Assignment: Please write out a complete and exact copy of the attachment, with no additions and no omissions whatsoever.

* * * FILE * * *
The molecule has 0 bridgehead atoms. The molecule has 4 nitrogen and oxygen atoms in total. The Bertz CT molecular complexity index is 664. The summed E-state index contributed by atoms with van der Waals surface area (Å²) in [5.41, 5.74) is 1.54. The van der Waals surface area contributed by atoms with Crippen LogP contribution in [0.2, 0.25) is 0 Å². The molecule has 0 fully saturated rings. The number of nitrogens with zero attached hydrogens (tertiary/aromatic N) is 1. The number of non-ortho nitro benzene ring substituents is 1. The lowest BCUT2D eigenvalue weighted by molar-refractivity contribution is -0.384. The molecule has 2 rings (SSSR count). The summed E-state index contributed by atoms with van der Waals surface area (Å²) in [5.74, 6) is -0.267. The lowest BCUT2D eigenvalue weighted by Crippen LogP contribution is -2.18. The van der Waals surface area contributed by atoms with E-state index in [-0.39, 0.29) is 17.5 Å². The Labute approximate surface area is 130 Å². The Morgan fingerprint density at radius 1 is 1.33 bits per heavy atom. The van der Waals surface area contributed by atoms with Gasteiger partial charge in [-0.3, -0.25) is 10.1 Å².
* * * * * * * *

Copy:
The molecule has 0 bridgehead atoms. The molecule has 4 nitrogen and oxygen atoms in total. The Bertz CT molecular complexity index is 664. The summed E-state index contributed by atoms with van der Waals surface area (Å²) in [5.41, 5.74) is 1.54. The van der Waals surface area contributed by atoms with Crippen LogP contribution in [0.2, 0.25) is 0 Å². The molecule has 0 fully saturated rings. The number of nitrogens with zero attached hydrogens (tertiary/aromatic N) is 1. The number of non-ortho nitro benzene ring substituents is 1. The lowest BCUT2D eigenvalue weighted by molar-refractivity contribution is -0.384. The molecule has 2 rings (SSSR count). The summed E-state index contributed by atoms with van der Waals surface area (Å²) in [5.74, 6) is -0.267. The lowest BCUT2D eigenvalue weighted by Crippen LogP contribution is -2.18. The van der Waals surface area contributed by atoms with E-state index in [-0.39, 0.29) is 17.5 Å². The Labute approximate surface area is 130 Å². The Morgan fingerprint density at radius 1 is 1.33 bits per heavy atom. The van der Waals surface area contributed by atoms with Gasteiger partial charge in [-0.3, -0.25) is 10.1 Å².